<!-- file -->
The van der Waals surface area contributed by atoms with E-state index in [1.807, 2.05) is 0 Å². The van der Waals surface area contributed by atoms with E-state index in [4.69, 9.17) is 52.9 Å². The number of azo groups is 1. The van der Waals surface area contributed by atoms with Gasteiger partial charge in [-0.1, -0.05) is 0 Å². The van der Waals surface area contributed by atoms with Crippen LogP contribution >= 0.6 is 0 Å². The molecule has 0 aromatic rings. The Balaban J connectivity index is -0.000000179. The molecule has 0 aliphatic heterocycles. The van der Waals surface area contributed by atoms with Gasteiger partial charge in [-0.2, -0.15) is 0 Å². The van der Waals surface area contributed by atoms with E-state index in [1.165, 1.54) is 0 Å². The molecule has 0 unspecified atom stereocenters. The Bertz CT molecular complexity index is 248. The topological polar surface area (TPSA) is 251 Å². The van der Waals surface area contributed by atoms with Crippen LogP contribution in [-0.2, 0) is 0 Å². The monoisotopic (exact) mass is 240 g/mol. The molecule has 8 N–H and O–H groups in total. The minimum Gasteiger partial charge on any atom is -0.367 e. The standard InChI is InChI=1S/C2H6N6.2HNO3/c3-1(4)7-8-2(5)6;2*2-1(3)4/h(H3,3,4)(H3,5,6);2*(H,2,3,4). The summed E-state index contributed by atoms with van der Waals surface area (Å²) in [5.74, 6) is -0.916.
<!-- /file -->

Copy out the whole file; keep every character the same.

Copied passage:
The van der Waals surface area contributed by atoms with E-state index in [1.807, 2.05) is 0 Å². The van der Waals surface area contributed by atoms with E-state index in [4.69, 9.17) is 52.9 Å². The number of azo groups is 1. The van der Waals surface area contributed by atoms with Gasteiger partial charge in [-0.1, -0.05) is 0 Å². The van der Waals surface area contributed by atoms with Crippen LogP contribution >= 0.6 is 0 Å². The molecule has 0 aromatic rings. The Balaban J connectivity index is -0.000000179. The molecule has 0 aliphatic heterocycles. The van der Waals surface area contributed by atoms with Gasteiger partial charge in [-0.2, -0.15) is 0 Å². The van der Waals surface area contributed by atoms with E-state index in [1.165, 1.54) is 0 Å². The molecule has 0 unspecified atom stereocenters. The Bertz CT molecular complexity index is 248. The topological polar surface area (TPSA) is 251 Å². The van der Waals surface area contributed by atoms with Crippen LogP contribution in [-0.2, 0) is 0 Å². The monoisotopic (exact) mass is 240 g/mol. The molecule has 8 N–H and O–H groups in total. The minimum Gasteiger partial charge on any atom is -0.367 e. The standard InChI is InChI=1S/C2H6N6.2HNO3/c3-1(4)7-8-2(5)6;2*2-1(3)4/h(H3,3,4)(H3,5,6);2*(H,2,3,4). The summed E-state index contributed by atoms with van der Waals surface area (Å²) in [5.74, 6) is -0.916.